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The smaller scale of Louis XVI pieces, when compared with those of other periods (including our own "overstuffed" style), permits an effect of sophisticated elegance even in small rooms. Provincial furniture of this style provides, in a simpler mode, many of the characteristic features of the period.
Thanks to the increased skill of our own craftsmen, reproductions made in this country are becoming noteworthy too. Allowed the time to do a good piece of work and given the proper encouragement, the American furniture maker can produce cabinet work that will compare favorably with the product of the ebonists of the eighteenth century. One must remember, however, that a sofa or a cabinet made by Riesener, the great designer of the time of Louis XVI, was even in those days, when labor was less costly, an expensive thing. Today a piece of furniture made with the same care is equally costly and should not be compared, as regards price, with a more hastily made bit of cabinet work.
One reason why the furniture of the great French Court will associate so readily with, for example, pieces of Adam or Sheraton design, is the similarity that all pieces of Euro pean furniture of about the same period of the eighteenth century had to each other. The straight leg, round and fluted, or square-a distinguishing characteristic of the English chairs, tables and sofas of this time is also, in a general way, a feature of Louis XVI furniture. This straightness of leg is not the only distinguishing mark by which one may tell a Louis XVI chair from one designated Louis XV, but it is the most obvious one.
Ornament is a distinguishing detail, and in the Louis XVI style one finds the acanthus leaf-in the previous period given forms oŁ luxurious abandon-symmetrically and sedately placed. Characteristic of this time are garlands and ribbons and the extensive use of Greek architectural detail, such as the scroll and frets, which, reduced to minute forms, decorate the woodwork of chair and sofas.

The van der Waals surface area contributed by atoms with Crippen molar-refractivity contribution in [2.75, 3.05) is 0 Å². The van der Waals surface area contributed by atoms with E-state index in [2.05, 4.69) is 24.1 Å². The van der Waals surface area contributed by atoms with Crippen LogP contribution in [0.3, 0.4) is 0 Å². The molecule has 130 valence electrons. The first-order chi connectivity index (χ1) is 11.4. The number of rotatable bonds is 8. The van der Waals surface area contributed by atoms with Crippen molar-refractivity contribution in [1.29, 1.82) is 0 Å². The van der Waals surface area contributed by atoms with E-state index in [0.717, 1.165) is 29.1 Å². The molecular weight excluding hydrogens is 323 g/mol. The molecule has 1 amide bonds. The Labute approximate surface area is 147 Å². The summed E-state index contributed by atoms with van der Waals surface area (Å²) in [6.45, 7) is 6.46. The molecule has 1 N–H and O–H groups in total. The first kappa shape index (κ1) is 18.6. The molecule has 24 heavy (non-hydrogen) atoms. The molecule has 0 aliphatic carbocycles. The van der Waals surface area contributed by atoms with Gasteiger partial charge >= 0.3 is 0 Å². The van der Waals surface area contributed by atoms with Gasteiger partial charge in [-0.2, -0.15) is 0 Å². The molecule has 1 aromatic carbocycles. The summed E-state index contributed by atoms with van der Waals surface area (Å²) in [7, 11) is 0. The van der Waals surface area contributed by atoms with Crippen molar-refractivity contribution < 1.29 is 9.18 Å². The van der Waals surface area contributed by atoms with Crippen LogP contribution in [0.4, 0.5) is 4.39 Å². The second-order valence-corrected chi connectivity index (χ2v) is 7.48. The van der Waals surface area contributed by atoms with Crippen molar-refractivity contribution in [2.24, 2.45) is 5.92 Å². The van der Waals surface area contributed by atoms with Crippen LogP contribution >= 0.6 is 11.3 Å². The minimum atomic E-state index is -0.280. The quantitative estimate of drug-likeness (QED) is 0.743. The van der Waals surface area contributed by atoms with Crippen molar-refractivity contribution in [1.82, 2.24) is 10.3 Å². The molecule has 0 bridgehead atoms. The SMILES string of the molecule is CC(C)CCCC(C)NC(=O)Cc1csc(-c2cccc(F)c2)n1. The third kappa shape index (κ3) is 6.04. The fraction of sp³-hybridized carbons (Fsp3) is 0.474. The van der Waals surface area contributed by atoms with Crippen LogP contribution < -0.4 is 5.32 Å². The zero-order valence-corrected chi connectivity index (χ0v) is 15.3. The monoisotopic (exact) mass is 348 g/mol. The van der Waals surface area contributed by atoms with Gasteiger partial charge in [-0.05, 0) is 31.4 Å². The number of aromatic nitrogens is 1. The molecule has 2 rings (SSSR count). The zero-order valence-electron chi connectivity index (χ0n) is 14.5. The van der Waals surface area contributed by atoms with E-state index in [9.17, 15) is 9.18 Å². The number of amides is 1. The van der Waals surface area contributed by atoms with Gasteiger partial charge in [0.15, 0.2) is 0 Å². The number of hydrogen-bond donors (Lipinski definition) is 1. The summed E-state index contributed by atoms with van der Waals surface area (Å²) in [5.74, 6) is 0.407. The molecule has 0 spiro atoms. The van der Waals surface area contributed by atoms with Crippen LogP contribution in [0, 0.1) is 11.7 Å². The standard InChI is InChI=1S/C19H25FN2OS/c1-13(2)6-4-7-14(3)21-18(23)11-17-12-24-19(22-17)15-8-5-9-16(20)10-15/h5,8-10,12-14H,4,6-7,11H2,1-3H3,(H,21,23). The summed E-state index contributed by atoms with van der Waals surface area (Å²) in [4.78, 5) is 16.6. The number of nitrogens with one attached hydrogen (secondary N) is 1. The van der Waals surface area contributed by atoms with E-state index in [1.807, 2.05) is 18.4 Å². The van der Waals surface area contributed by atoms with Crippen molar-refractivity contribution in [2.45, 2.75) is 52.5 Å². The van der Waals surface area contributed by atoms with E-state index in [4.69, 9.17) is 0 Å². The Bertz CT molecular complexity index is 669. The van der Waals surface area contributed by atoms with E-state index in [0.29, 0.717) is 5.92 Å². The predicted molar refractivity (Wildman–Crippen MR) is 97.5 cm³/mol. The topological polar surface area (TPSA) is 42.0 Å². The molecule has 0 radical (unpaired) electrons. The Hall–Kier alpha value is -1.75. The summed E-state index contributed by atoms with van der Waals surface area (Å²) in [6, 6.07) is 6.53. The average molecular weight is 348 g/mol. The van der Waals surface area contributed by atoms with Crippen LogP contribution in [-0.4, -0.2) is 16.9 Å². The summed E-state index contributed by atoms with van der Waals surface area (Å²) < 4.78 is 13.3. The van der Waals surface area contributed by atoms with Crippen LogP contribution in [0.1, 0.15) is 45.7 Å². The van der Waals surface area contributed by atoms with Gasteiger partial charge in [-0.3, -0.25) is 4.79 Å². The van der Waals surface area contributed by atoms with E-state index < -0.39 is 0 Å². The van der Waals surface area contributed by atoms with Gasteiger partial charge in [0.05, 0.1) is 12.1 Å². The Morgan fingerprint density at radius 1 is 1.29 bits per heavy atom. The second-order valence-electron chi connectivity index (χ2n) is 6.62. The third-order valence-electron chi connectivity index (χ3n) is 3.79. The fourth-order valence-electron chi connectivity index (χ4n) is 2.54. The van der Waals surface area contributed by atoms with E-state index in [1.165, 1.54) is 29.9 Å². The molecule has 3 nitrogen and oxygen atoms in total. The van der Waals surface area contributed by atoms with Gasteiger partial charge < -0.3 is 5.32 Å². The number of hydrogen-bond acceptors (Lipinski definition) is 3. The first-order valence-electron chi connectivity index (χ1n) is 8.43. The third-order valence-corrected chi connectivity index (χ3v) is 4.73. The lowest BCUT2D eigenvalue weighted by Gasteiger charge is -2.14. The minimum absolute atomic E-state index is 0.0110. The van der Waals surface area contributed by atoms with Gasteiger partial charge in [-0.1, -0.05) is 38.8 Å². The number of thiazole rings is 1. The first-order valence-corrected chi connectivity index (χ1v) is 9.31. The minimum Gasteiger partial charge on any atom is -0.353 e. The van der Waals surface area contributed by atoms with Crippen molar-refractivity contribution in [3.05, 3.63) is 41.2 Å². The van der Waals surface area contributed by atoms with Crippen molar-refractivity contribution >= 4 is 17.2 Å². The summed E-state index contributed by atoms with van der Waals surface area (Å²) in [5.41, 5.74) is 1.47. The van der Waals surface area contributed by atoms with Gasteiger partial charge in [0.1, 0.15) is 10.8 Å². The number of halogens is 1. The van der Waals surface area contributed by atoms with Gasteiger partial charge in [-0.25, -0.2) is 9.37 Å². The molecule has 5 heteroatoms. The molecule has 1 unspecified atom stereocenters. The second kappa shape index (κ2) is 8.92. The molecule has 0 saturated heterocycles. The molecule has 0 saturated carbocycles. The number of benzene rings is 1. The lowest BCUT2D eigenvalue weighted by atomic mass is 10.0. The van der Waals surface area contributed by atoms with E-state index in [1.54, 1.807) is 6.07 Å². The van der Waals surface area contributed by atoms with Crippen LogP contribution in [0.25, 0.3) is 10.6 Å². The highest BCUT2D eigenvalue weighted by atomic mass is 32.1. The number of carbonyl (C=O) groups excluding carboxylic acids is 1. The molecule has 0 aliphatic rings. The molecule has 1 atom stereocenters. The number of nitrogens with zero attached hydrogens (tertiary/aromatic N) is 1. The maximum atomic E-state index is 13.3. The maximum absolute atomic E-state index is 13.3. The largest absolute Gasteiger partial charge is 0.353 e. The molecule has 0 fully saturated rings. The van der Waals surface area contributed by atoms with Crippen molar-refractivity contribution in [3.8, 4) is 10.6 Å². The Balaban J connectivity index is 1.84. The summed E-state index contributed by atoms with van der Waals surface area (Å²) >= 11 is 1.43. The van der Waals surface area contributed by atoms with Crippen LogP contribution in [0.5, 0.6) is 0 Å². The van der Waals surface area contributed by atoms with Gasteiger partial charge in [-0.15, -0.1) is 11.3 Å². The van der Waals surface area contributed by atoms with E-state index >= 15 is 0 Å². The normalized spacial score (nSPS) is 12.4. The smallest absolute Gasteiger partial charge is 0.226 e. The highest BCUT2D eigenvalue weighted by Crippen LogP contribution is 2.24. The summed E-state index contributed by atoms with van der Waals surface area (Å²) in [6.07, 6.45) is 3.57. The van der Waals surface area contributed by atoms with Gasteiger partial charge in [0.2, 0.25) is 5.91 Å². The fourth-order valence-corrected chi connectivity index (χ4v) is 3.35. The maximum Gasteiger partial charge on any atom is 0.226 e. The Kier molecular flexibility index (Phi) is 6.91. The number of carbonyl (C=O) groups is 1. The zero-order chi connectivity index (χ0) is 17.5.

Even on the magnificent commodes and cabinets, with their wealth of ormolu and porcelain ornament, the decorations are generally in exquisite scale.
Although the best examples of furniture in Louis XVI style were made during the reign of that monarch, the beginnings of the style appeared years before he ascended the throne. Students of furniture cannot hope to keep styles securely shut up between definite sets of dates. Of the furniture being used today the small occasional table, of which a great variety was produced in the days of Marie Antoinette, is much sought. One may have a Louis XVI table in oval, round, square or rectangular form, the latter shape being most frequently found. Some of the tables when reproduced are made lower in height than were the originals. They make charming coffee tables.
An interesting feature of many of the tables is the low railing of brass placed around the top edge. In the circular ones this extends completely around, like the wooden edge on our piecrust tables. On the rectangular table the railing was placed on three sides, with the front open. As in all the small tables of that time in England as well as France, the top was an opportunity for the cabinet maker to display his skill in marquetry work. Marble in colors and mosaic work were also employed for the tops. The armchair with back and sides making a graceful curve, now often known as a "tub chair," is a Louis XVI type quite popular today. It is one of the most comfortable of the chairs that have come down to us from a period that did not place comfort first. Chairs with square backs and seats, made by Jacob, one of the important designers of the time, may also be chosen by modern decorators. These forms meet a present-day tendency toward the use of straight lines in furniture. For this reason a Louis XVI sofa whose long, rectangular lines are slightly foiled by the graceful outward curving ends is also in demand.
A modern touch-which, however, does not destroy any of the beauty of the fine cabinet work of the past-is the use of chintzes and cretonnes in upholstery instead of the heavier fabrics of the Louis XVI period. Simpler chair forms, including the provincial Louis XVI furniture, are given an air of country simplicity by upholstering them in glazed chintzes of quaint design with old-fashioned flounces. The fine bedsteads of the period, which had headboard and footboard upholstered in damask, brocade or tapestry, may now be enlivened with toile de Jouy.
Although the less elaborately decorated pieces of cabinet work of the Louis XVI period are generally sought today, examples in which rich woods are combined with plaques of Wedgwood or Sevres pottery ware or with painted panels of mythological subjects are also available. Ornaments of repousse work-hammered sheet metal-and ormolu decoration, those bits of bronze molded and hand chased which in the later Empire period degenerated to such depths, were other forms of enrichment of the furniture of Louis XVI.